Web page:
No one can prepare you for your first full-time teaching position. You might think that the two classes per semester that you taught during graduate school have done the job — well, those and the numerous books on pedagogy, productivity, and time management that you’ve read in the past year. These things will help, but they are insufficient; nothing can accurately convey the madness of one’s first semester teaching full time. But perspectives on the madness can be helpful, hence this post.
The first thing about full-time teaching that will shock you is the workload. In graduate school you likely became accustomed to teaching one, maybe two classes per semester. In your first full-time teaching post you will probably be teaching three or four. The difference in time spent preparing material for these courses is minimal. How much more time does it really take to prepare a lecture/discussion for three sections of one class instead of just two? The truly noticeable change will come not with the number of classes you will be teaching, but with your grading responsibilities. And this, at least in part, will be self inflicted.
Remember how, for various reasons, you assigned three essays per semester to those classes you taught in graduate school? Yeah, you are going to do that again in your first full-time teaching position. And when you do, you will do so with the memory of having thirty, forty, or even fifty papers at once that you had to grade. You will remember that this was annoying, but that you got through it without much difficulty. The problem is that if you are teaching four classes per semester (and you probably will be, assuming the statistics are correct), you are going to be grading upwards of one hundred papers at a time at several times per semester. And there is an enormous difference between fifty papers and one hundred papers when it comes time to grade them.
As you draw near the end of the semester you might rethink your writing assignments. Dropping the number of essays from three to two means that you will have one hundred less essays per semester to grade. Your students will thank you not only because they have to write less, but because you will also be less cranky overall.
2) Subject Matter
Another thing that may throw you during your first semester of full-time teaching is the subject matter you will be responsible for. As a graduate student you aimed to discover a niche in your field that needed to be explored in greater depth or from a different angle. Your job was to become a specialist, and to focus on your niche as if nothing else came close in terms of importance. But your first teaching gig will almost certainly not be tailored to your hyper-focused research agenda. Your first teaching gig will likely require you to be a generalist and to teach at least one course that is outside of your area. Some will be familiar with this challenge from teaching general education requirements as graduate students or as adjuncts. Others will have to learn from experience.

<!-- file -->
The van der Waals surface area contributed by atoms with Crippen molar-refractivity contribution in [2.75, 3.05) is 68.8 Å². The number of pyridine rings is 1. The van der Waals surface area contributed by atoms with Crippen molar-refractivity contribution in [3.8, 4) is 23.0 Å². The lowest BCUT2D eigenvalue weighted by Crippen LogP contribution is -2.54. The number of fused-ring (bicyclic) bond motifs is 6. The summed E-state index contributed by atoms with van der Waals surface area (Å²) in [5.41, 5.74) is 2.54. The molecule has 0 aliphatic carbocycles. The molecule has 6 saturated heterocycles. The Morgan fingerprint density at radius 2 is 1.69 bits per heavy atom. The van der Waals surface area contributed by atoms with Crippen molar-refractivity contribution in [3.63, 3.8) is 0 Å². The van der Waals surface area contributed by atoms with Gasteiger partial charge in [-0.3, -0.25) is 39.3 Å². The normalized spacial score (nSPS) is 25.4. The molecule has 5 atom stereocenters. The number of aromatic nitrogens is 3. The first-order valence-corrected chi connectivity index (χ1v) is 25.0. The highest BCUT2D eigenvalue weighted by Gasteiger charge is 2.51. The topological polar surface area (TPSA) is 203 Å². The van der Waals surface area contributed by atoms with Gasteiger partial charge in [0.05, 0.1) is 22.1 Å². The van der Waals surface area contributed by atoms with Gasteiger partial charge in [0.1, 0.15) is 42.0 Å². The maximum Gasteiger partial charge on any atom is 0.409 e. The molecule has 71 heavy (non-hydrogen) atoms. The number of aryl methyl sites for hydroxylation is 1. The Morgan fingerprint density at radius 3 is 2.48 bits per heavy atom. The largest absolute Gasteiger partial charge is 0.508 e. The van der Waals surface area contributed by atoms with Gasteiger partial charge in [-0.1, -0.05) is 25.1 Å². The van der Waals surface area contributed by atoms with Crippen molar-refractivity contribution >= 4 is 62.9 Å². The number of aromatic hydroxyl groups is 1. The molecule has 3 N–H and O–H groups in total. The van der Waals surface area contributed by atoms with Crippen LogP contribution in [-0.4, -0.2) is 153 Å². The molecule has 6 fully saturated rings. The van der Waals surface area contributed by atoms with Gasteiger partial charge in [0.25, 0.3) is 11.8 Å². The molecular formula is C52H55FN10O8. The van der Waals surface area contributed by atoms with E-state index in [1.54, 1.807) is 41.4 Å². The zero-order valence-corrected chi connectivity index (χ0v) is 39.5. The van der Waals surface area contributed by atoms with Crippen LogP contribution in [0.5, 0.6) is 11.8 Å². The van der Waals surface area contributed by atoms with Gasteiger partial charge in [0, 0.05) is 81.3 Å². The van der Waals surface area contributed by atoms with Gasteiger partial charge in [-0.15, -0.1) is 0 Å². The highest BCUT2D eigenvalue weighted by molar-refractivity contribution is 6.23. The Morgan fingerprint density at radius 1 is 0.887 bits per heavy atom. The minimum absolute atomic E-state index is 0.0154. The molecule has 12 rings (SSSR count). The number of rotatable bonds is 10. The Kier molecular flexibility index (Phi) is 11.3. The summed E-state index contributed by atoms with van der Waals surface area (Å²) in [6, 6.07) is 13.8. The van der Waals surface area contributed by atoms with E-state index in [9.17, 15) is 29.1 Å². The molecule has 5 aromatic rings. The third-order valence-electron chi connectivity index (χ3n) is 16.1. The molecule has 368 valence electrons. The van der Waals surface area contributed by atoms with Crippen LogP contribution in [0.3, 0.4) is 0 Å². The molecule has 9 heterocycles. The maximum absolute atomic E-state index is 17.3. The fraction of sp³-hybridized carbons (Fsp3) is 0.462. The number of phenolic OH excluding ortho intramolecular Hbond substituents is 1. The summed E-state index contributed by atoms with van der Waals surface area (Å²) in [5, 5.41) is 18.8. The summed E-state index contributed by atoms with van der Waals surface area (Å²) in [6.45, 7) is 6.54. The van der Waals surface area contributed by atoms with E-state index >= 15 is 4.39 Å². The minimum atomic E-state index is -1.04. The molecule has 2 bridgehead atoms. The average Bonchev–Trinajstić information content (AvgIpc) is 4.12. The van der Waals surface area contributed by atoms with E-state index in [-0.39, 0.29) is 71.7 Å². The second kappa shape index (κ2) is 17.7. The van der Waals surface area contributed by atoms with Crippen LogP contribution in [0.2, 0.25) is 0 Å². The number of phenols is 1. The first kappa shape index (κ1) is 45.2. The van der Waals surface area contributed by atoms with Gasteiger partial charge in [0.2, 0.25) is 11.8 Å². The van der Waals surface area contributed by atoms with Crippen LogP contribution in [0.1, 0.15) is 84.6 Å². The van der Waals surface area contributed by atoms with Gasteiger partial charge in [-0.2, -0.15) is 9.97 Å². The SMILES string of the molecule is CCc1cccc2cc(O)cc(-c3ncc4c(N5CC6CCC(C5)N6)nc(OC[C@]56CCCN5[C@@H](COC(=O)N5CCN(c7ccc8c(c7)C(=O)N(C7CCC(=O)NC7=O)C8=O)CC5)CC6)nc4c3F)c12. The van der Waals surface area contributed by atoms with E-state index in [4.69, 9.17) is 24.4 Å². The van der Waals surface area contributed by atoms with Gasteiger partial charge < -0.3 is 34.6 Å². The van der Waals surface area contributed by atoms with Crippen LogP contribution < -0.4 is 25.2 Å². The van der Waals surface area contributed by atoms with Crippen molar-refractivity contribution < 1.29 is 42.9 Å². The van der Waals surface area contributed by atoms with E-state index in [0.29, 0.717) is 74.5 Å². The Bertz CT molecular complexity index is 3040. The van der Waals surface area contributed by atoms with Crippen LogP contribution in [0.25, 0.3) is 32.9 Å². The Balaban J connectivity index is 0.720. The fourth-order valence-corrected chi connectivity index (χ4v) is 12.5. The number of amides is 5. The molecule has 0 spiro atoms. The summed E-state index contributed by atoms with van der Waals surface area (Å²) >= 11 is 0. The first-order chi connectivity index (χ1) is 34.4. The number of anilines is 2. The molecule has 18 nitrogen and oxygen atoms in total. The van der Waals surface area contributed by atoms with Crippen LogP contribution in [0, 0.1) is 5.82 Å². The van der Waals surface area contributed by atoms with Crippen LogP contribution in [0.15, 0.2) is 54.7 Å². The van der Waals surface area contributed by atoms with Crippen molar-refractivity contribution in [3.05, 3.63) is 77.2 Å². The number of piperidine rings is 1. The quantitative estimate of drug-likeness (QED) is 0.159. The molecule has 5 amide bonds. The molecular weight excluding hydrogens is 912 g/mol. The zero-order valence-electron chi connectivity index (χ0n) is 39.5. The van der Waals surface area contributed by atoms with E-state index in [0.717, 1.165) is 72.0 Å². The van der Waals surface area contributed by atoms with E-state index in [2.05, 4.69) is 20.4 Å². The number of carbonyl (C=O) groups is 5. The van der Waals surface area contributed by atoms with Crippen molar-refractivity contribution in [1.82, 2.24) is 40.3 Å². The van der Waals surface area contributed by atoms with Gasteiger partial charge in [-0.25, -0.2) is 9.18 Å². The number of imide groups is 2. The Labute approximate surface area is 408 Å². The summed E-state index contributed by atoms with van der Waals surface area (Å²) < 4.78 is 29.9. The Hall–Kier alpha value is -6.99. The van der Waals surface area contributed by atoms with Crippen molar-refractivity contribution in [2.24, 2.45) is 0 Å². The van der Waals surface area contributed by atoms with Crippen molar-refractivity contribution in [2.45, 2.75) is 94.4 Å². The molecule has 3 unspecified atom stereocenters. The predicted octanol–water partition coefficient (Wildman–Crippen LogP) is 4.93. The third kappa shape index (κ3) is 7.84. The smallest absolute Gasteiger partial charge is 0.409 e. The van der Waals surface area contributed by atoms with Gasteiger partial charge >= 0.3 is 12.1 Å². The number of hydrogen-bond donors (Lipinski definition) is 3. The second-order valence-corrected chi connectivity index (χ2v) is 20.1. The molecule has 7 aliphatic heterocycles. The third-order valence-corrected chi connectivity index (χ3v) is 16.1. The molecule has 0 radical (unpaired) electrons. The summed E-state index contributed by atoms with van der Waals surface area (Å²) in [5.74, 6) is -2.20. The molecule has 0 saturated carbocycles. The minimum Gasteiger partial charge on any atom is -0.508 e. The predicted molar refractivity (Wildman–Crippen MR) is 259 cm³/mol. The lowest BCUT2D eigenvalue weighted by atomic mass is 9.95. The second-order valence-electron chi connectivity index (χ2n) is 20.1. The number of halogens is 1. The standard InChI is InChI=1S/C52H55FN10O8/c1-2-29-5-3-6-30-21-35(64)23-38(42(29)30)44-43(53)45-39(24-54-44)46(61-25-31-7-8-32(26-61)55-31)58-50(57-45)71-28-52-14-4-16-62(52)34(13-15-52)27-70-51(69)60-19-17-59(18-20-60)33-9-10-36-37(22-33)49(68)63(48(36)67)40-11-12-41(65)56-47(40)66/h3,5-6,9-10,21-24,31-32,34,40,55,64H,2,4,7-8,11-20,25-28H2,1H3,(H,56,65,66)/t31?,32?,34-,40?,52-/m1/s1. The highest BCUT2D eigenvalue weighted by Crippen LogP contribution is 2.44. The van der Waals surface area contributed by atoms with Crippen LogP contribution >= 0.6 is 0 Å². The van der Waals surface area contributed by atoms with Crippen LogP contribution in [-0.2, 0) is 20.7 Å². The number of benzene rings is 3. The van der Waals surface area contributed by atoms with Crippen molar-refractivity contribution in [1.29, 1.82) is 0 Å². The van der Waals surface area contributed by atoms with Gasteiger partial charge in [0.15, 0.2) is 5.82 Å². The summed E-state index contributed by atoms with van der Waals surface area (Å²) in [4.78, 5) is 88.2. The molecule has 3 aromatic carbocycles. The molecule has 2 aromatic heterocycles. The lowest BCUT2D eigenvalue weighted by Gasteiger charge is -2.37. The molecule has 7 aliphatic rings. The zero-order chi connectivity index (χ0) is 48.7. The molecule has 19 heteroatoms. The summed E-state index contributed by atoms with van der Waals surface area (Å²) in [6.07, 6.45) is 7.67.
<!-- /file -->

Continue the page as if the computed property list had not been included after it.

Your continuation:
If you teach at a small college (as I do) where virtually every faculty member teaches something outside of their primary research area, you will probably hear the following refrain during your first semester: “All you have to do is stay one class ahead.” Essentially what this means is that you are learning much of the material along with your students; you are doing all of the readings that they are doing, and in some cases you have to do some pretty heavy research to make sure that you are prepared. Granted, you have the tools and categories that your students don’t, but the process can be thoroughly exhausting, and it can easily consume most or even all of that time that you optimistically set aside for “research.” The good news is that it doesn’t last forever; you will start your second semester more prepared than you were for your first, or at least that is the hope.
3) Faculty commitments
I would remiss if I failed to mention the expectations that colleges have of faculty. I am lucky because the college I work at doesn’t really allow faculty to take on committee or advising responsibilities in their first year. But even aside from these responsibilities, my plate is still filled each week with meetings of various sorts: faculty and school meetings, learning community meetings, obligatory lunch meetings, etc. These are certainly nothing to complain about if you like the people you work with (and I do!), but they are time consuming nonetheless!
A seasoned professor in my doctoral program used to remark to new students, “Your graduate school years will be the best years of your life, and you will look back on them fondly because how much free time you had.” Of course, we all assumed she was joking. I mean, how could she be serious? Surely she had forgotten about the stresses of being a graduate student. After a semester of teaching full time I can tell you that she was neither joking nor naïve — teaching full time is serious business, and it does cause one to look back on one’s graduate school years with a certain fondness and yearning for “the good ol’ days.” But at the end of the day it is like any form of employment that is largely self-structured and self-motivated — learning how to manage and divide one’s time is at least half the battle.